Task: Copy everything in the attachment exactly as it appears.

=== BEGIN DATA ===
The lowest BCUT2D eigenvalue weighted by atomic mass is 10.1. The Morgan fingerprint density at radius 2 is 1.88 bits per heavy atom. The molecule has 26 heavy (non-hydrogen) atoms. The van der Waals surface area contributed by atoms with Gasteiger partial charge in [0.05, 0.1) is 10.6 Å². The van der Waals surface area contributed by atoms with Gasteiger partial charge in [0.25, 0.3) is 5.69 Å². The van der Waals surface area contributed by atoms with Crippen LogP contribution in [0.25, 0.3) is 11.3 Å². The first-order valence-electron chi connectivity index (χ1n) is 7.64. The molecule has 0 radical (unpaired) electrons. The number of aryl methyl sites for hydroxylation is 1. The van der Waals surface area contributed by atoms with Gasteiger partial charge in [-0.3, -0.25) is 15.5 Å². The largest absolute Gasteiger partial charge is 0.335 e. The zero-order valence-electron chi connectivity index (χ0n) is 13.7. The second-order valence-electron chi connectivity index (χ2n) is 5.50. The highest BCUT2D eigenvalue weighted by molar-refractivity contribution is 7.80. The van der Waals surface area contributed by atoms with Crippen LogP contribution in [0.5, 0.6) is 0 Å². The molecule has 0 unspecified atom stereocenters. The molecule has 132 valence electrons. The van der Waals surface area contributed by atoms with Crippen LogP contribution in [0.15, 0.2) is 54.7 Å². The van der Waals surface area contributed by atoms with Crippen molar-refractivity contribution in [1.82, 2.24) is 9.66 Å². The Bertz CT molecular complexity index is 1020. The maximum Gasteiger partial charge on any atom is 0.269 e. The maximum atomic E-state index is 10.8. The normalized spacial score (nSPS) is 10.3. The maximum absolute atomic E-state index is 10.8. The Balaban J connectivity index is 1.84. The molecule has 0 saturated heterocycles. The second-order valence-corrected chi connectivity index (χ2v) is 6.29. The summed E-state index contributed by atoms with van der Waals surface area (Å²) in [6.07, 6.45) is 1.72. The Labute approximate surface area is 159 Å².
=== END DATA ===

The lowest BCUT2D eigenvalue weighted by atomic mass is 10.1. The Morgan fingerprint density at radius 2 is 1.88 bits per heavy atom. The molecule has 26 heavy (non-hydrogen) atoms. The van der Waals surface area contributed by atoms with Gasteiger partial charge in [0.05, 0.1) is 10.6 Å². The van der Waals surface area contributed by atoms with Gasteiger partial charge in [0.25, 0.3) is 5.69 Å². The van der Waals surface area contributed by atoms with Crippen LogP contribution in [0.25, 0.3) is 11.3 Å². The first-order valence-electron chi connectivity index (χ1n) is 7.64. The molecule has 0 radical (unpaired) electrons. The number of aryl methyl sites for hydroxylation is 1. The van der Waals surface area contributed by atoms with Gasteiger partial charge in [-0.3, -0.25) is 15.5 Å². The largest absolute Gasteiger partial charge is 0.335 e. The zero-order valence-electron chi connectivity index (χ0n) is 13.7. The second-order valence-electron chi connectivity index (χ2n) is 5.50. The highest BCUT2D eigenvalue weighted by molar-refractivity contribution is 7.80. The van der Waals surface area contributed by atoms with Crippen LogP contribution in [0.5, 0.6) is 0 Å². The molecule has 0 unspecified atom stereocenters. The molecule has 132 valence electrons. The van der Waals surface area contributed by atoms with Crippen LogP contribution in [0.15, 0.2) is 54.7 Å². The van der Waals surface area contributed by atoms with Crippen molar-refractivity contribution in [1.82, 2.24) is 9.66 Å². The Bertz CT molecular complexity index is 1020. The maximum Gasteiger partial charge on any atom is 0.269 e. The maximum atomic E-state index is 10.8. The normalized spacial score (nSPS) is 10.3. The maximum absolute atomic E-state index is 10.8. The Balaban J connectivity index is 1.84. The molecule has 0 saturated heterocycles. The second-order valence-corrected chi connectivity index (χ2v) is 6.29. The summed E-state index contributed by atoms with van der Waals surface area (Å²) in [6.07, 6.45) is 1.72. The Labute approximate surface area is 159 Å².